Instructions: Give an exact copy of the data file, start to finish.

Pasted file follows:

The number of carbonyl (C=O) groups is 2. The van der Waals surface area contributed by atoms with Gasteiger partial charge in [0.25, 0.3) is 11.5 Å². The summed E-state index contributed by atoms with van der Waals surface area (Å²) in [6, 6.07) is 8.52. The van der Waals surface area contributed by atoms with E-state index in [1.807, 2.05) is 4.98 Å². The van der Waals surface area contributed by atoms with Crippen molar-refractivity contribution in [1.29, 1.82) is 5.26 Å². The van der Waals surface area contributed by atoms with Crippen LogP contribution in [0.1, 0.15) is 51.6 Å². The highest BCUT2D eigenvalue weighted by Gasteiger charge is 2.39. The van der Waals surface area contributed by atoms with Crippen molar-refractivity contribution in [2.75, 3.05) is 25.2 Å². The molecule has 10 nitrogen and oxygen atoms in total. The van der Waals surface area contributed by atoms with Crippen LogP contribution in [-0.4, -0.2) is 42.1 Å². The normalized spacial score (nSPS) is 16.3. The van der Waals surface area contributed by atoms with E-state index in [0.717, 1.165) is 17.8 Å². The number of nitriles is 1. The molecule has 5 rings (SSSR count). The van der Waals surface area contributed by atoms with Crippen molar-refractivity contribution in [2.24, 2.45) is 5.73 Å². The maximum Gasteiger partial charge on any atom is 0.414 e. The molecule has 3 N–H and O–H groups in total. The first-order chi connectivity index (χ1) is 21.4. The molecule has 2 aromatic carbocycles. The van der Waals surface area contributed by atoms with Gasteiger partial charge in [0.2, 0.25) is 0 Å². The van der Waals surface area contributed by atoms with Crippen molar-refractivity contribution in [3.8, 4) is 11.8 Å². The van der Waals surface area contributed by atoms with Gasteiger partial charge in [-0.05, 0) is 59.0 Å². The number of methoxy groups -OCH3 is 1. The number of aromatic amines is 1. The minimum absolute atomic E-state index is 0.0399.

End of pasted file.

The number of carbonyl (C=O) groups is 2. The van der Waals surface area contributed by atoms with Gasteiger partial charge in [0.25, 0.3) is 11.5 Å². The summed E-state index contributed by atoms with van der Waals surface area (Å²) in [6, 6.07) is 8.52. The van der Waals surface area contributed by atoms with E-state index in [1.807, 2.05) is 4.98 Å². The van der Waals surface area contributed by atoms with Crippen molar-refractivity contribution in [1.29, 1.82) is 5.26 Å². The van der Waals surface area contributed by atoms with Crippen LogP contribution in [0.1, 0.15) is 51.6 Å². The highest BCUT2D eigenvalue weighted by Gasteiger charge is 2.39. The van der Waals surface area contributed by atoms with Crippen molar-refractivity contribution in [2.75, 3.05) is 25.2 Å². The molecule has 10 nitrogen and oxygen atoms in total. The van der Waals surface area contributed by atoms with Crippen LogP contribution in [-0.4, -0.2) is 42.1 Å². The normalized spacial score (nSPS) is 16.3. The van der Waals surface area contributed by atoms with E-state index in [0.717, 1.165) is 17.8 Å². The number of nitriles is 1. The molecule has 5 rings (SSSR count). The van der Waals surface area contributed by atoms with Crippen molar-refractivity contribution in [2.24, 2.45) is 5.73 Å². The maximum Gasteiger partial charge on any atom is 0.414 e. The molecule has 3 N–H and O–H groups in total. The first-order chi connectivity index (χ1) is 21.4. The molecule has 2 aromatic carbocycles. The van der Waals surface area contributed by atoms with Gasteiger partial charge in [0.2, 0.25) is 0 Å². The van der Waals surface area contributed by atoms with Crippen molar-refractivity contribution in [3.8, 4) is 11.8 Å². The van der Waals surface area contributed by atoms with Gasteiger partial charge in [-0.05, 0) is 59.0 Å². The number of methoxy groups -OCH3 is 1. The number of aromatic amines is 1. The minimum absolute atomic E-state index is 0.0399.